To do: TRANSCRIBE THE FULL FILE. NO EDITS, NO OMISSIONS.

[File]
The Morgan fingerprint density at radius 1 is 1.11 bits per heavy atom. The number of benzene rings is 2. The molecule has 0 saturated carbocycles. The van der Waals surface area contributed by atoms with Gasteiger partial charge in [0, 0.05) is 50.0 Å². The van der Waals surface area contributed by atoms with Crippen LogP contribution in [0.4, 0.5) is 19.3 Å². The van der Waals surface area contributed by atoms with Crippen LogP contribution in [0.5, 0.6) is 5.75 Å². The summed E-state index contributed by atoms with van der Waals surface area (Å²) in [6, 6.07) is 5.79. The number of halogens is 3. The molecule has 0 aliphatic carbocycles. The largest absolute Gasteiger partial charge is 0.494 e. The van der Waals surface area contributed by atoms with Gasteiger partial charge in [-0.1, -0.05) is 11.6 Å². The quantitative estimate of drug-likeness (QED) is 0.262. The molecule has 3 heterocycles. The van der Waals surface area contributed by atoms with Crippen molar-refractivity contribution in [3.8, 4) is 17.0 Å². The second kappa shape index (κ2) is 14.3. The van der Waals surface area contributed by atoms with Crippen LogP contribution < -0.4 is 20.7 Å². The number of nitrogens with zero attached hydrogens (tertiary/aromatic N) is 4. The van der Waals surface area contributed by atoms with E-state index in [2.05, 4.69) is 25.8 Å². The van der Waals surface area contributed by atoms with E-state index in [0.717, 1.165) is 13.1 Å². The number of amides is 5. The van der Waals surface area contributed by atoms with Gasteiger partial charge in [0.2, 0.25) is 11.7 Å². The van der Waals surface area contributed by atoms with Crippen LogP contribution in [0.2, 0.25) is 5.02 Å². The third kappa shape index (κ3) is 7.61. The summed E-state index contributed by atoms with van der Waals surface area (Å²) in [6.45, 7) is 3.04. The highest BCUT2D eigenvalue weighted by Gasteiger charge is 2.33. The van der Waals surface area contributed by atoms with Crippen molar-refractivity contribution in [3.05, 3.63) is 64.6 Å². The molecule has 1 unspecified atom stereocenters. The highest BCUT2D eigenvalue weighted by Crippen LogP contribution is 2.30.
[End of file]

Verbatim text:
The Morgan fingerprint density at radius 1 is 1.11 bits per heavy atom. The number of benzene rings is 2. The molecule has 0 saturated carbocycles. The van der Waals surface area contributed by atoms with Gasteiger partial charge in [0, 0.05) is 50.0 Å². The van der Waals surface area contributed by atoms with Crippen LogP contribution in [0.4, 0.5) is 19.3 Å². The van der Waals surface area contributed by atoms with Crippen LogP contribution in [0.5, 0.6) is 5.75 Å². The summed E-state index contributed by atoms with van der Waals surface area (Å²) in [6, 6.07) is 5.79. The number of halogens is 3. The molecule has 0 aliphatic carbocycles. The largest absolute Gasteiger partial charge is 0.494 e. The van der Waals surface area contributed by atoms with Gasteiger partial charge in [-0.1, -0.05) is 11.6 Å². The quantitative estimate of drug-likeness (QED) is 0.262. The molecule has 3 heterocycles. The van der Waals surface area contributed by atoms with Crippen molar-refractivity contribution in [3.8, 4) is 17.0 Å². The second kappa shape index (κ2) is 14.3. The van der Waals surface area contributed by atoms with Crippen LogP contribution < -0.4 is 20.7 Å². The number of nitrogens with zero attached hydrogens (tertiary/aromatic N) is 4. The van der Waals surface area contributed by atoms with E-state index in [2.05, 4.69) is 25.8 Å². The van der Waals surface area contributed by atoms with E-state index in [0.717, 1.165) is 13.1 Å². The number of amides is 5. The van der Waals surface area contributed by atoms with Gasteiger partial charge in [0.2, 0.25) is 11.7 Å². The van der Waals surface area contributed by atoms with Crippen LogP contribution in [0.2, 0.25) is 5.02 Å². The third kappa shape index (κ3) is 7.61. The summed E-state index contributed by atoms with van der Waals surface area (Å²) in [6.45, 7) is 3.04. The highest BCUT2D eigenvalue weighted by Gasteiger charge is 2.33. The van der Waals surface area contributed by atoms with Crippen molar-refractivity contribution in [3.05, 3.63) is 64.6 Å². The molecule has 1 unspecified atom stereocenters. The highest BCUT2D eigenvalue weighted by Crippen LogP contribution is 2.30.